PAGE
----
Alternatively, make a day of it, park at one of the car parks, and do the full circular walk.

The Strid (Picture: Ian Wordsworth)

There are refreshments, toilets and information at all of the car parks, but be aware that it’s about 7 miles from the village to Barden Bridge, one-way.

We cheated a little and drove from the village car park to the Strid car park, skipping the riverside car park. We’ll save that for another day.

It took less than 10 minutes, and then another 10 or 15 minutes to walk down to the Strid itself. Fortunately, the toilets at the Strid car park weren’t closed.

The Strid is a very small gap in the rocks through which the River Wharfe forces itself. It is said that the Strid is the most dangerous piece of water in the world, because the river apparently turns on its side leaving the undercurrents to hurl anything against the rocks, over and over again until it is destroyed.

This link goes to a YouTube video of the Strid. You can skip to our own YouTube video here, but don’t forget to subscribe to our channel as well.

Once again, the path here is quite steep, and quite rocky in places, although it looks as though a smoother path may take the visitor on a slightly easier route. There is moss on the rocks next to the river, though, which can be slippery.

At the time of our visit, the ground of Strid Woods was clothed in snowdrops. Go slightly later in the spring, and you may see bluebells instead.

Professional photographers and drone operators are asked to contact the estates office before visiting for permission and guidelines for shooting. The estate is still owned by the Duke of Devonshire and it is managed by the Chatsworth Settlement Trustees, as the Chatsworth estate is also owned by the Cavendish family.

In all, we walked just under 2 miles from the village car park and back and just under a mile from the Strid car park and back. We walked more than 15,000 steps and burned around 500 calories. It took us less than 2 hours to get there and we were there for more than 3 hours.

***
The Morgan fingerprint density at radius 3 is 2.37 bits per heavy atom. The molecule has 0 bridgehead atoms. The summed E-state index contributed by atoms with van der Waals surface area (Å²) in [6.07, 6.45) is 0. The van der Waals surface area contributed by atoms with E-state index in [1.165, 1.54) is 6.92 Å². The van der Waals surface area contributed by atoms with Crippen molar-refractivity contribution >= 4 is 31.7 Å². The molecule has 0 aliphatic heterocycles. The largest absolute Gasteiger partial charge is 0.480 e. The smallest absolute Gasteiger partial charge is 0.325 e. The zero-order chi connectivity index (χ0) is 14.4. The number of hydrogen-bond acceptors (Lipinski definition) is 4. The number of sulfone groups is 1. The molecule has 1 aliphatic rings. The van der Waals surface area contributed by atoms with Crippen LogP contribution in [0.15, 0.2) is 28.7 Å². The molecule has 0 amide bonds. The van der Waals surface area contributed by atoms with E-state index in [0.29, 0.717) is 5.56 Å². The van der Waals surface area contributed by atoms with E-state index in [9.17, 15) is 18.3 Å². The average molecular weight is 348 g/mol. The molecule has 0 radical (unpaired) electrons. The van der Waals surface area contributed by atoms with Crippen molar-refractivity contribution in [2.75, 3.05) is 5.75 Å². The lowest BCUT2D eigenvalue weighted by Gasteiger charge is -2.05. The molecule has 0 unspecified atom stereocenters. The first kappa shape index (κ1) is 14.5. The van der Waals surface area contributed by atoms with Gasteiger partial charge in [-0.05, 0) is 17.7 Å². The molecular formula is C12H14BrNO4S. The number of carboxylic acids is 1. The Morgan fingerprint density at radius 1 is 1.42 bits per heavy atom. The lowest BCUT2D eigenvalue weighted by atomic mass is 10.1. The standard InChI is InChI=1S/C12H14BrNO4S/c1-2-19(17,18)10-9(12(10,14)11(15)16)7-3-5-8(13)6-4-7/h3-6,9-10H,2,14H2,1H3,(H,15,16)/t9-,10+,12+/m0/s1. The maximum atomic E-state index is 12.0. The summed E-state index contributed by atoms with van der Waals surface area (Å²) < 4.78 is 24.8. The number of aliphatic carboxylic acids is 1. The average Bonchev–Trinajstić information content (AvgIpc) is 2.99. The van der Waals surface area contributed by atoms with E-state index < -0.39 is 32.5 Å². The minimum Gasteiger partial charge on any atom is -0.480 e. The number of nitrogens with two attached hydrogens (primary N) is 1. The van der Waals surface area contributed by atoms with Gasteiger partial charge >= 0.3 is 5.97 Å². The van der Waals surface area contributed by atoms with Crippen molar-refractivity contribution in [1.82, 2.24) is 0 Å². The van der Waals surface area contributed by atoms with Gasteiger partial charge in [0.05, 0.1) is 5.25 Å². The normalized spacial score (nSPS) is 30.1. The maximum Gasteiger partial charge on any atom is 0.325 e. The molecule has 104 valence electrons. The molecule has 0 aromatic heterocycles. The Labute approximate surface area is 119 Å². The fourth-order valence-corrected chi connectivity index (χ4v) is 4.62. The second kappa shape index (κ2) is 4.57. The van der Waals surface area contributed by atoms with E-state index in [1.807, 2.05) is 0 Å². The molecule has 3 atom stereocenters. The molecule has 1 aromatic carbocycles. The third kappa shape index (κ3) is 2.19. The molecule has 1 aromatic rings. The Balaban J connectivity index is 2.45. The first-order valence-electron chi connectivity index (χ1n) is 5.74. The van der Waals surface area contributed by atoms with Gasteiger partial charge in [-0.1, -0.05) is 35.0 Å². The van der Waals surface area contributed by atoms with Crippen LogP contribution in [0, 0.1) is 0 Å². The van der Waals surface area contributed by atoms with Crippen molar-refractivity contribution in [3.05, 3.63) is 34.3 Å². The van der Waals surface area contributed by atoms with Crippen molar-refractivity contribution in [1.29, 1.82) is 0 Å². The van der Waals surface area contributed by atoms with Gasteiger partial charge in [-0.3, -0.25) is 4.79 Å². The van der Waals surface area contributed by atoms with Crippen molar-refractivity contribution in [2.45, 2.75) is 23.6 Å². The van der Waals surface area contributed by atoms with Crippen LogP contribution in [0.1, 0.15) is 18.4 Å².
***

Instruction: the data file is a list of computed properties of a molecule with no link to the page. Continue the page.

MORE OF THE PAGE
Before you go …
If you have enjoyed the blog and like to watch the videos, please subscribe to our YouTube channel, like our Facebook page and follow us on Twitter. Thank you!

Ian’s Gear: Ian used a Canon 70d with a Tamron SP 10-24mm lens, a 2-stop Lee soft-grad for the priory, and a Lee little stopper and Lee 105mm circular polariser for the Strid. The Strid Wood picture was taken on a Samsung Galaxy S6 Edge. For the video, he used a GoPro sports camera with a Feiyu gimbal.

3 Comments Add yours

  1. carol warham says:

    Beautiful photos as ever. Looks like it was a very cold if sunny day! it’s a lovely place. I haven’t been for quite a long time, think you’ve persuaded me I need to return!


    1. Diane says:

      We’ve not been for a while, but it is lovely and there’s so much to do there.


please leave a reply here - thank you!

Fill in your details below or click an icon to log in:

WordPress.com Logo

You are commenting using your WordPress.com account. Log Out /  Change )

Facebook photo

You are commenting using your Facebook account. Log Out /  Change )

Connecting to %s

This site uses Akismet to reduce spam. Learn how your comment data is processed.